Should Bibles be present in a jury deliberation room?

Should Bibles be present in a jury deliberation room?

by Mariah Wojdacz, December 2009

Biblical references are creeping up in the most unexpected of places - soda containers from your favorite fast food hamburger stand or the frappe from your local coffee stand with quotes from scripture. It seems you can find bibles just about everywhere you look including your local motel room. But the buck seems to have stopped at the jury deliberation room. The only question is why?

The hubbub all began roughly two years ago in a Colorado courtroom. A juror was struggling over whether to sentence convicted murderer and rapist Robert Harlan to death. A self-identified Christian, he believed that capital punishment violated his belief system, that is, until fellow Christian juror Lana Ochoa point to passages from Leviticus in her own bible that supported the death penalty for murders. When the district court judge got wind of Ochoa's action, he swiftly tossed out Harlan's death sentence.

According to Ochoa, she believed it was both her right and her duty as a juror to share the Bible verses with other members of the jury pool. In fact, Colorado law explicitly states that jurors are required to consult their "moral compass" in capital felony cases. So the question becomes: how did Ochoa step over the line?

The district court judge vehemently disagreed. According to Judge John J. Virgil, the basic problem was that these Bible passages could influence a juror who might have voted for life imprisonment to vote for the death sentence instead. In other words, she influenced him not with arguments about the evidence but with an outside source that was unrelated to the case.

Colorado is not the first judicial system to face this sort of controversy. Almost six years ago, an Ohio court also reversed a decision they believed was improperly reached by consulting the bible. In that case, lawyers for convicted murderer Elwood Jones petitioned the court to overturn Jones' death sentence on the grounds that the jury consulted scripture.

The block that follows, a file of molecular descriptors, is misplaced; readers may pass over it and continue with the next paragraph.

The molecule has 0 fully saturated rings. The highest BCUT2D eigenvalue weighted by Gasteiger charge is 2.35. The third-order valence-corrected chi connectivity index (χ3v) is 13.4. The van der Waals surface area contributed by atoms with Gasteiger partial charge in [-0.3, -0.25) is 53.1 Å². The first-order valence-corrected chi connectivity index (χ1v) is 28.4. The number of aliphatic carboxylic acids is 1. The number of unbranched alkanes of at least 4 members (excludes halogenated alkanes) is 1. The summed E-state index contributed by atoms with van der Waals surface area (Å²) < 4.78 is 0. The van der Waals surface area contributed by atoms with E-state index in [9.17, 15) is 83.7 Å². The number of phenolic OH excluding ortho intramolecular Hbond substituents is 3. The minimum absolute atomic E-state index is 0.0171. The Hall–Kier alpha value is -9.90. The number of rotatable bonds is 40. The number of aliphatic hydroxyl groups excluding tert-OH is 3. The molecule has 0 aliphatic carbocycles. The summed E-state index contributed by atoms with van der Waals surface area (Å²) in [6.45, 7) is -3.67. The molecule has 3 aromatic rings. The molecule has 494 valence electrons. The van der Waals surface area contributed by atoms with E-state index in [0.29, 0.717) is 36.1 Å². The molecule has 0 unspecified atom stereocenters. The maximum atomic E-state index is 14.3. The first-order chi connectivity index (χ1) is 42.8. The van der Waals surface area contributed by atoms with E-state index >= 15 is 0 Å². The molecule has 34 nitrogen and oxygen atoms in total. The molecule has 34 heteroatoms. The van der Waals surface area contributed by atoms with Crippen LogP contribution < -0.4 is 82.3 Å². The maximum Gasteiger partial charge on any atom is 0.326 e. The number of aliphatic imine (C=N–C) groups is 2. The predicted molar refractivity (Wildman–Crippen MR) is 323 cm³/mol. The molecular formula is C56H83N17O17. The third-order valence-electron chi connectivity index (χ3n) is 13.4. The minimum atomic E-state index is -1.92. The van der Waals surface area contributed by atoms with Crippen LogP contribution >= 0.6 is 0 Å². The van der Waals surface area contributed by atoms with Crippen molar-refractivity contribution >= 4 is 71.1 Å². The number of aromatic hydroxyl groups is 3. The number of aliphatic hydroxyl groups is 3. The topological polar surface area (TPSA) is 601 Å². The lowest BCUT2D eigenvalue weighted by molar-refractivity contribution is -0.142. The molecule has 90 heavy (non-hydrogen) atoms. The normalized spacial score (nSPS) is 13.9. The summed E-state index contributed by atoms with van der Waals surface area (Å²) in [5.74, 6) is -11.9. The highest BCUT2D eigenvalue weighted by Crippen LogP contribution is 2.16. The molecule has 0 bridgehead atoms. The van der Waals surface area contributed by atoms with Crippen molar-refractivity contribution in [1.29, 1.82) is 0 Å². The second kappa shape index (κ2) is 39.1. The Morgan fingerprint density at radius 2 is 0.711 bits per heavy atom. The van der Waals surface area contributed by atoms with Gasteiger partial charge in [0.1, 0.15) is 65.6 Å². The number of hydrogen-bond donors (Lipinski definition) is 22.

Unlike the Harlan case, it is unclear whether a Bible was actually present in the Cincinnati, Ohio deliberation room. Rather, a juror relied on their "extensive knowledge of the bible" to persuade two fellow members of the jury to reach their sentencing recommendation. "The juror brought into the jury deliberation room either a Christian Bible or written Bible scriptures to explain to us why this type of sentence was acceptable within our Christian beliefs," said the jurors in a sworn statement.

Jurors are not the only ones rebuked for consulting the Bible. In 1999, an Ohio appellate court reduced the 51-year sentence of convicted rapist James Arnett, because his judge looked to the Bible during sentencing.

Barry Lynn of Americans United for Separation of Church and State argues that the law is very clear on this subject: "This is not Iran, where the civil law of the country is based on anyone's holy scriptures," he says. "So it is legally wrong for jurors to bring in evidence from the Bible."

In fact, it is legally wrong for jurors to bring any outside evidence or sources into the deliberation room. Jury members are not allowed to do their own research or consult their own sources while deliberating cases.

While judges are not allowed to overturn acquittals, they can and do throw out guilty verdicts regularly for a variety of reasons. Although laws vary from state to state, generally judges overturn verdicts when a jury convicts without enough evidence to prove guilt beyond all reasonable doubt, or when there has been a mistake or wrongdoing by one of the participants or jurors. The recent overturning of the death sentence in Colorado falls under the second category.

Judges can also throw out a verdict if a mistake or malfeasance exists that would prompt a higher court to overturn it. Prosecutors hiding exculpatory evidence, inadequate defense, or incorrect jury instructions provide examples.

But judges overturn or modify jury sentences far more often than they throw out verdicts, especially in capitol cases. In California, seven out of every eight death sentences are overturned or set aside.

So what is to stop judges from overturning sentences to which they are morally opposed? Judicial ethics committees are in place to safeguard against corrupt judges. Additionally, prosecutors can always appeal to a higher court if they suspect the judge's ruling to be unlawful. Voters elect judges in 39 states, and judges who toss out popular verdicts or sentences could pay a high price at the ballot box.

Regardless of their personal beliefs, judges cannot allow juries to break the law. If jurors were allowed to consult outside sources during the deliberation process, nothing would stop them from reading newspapers or watching television coverage of the trial on which they must remain impartial.

However, it is not illegal for jurors to discuss their reasoning with each other. Jurors can make a verbal case supporting their eye-for-an-eye philosophy. They can even quote the Bible or other religious texts from memory. But they simply are not allowed to consult the actual text, nor are they allowed to write down or copy passages. Doing so taints the deliberations according to the law, and essentially ensures a judge will throw out the verdict or the sentence.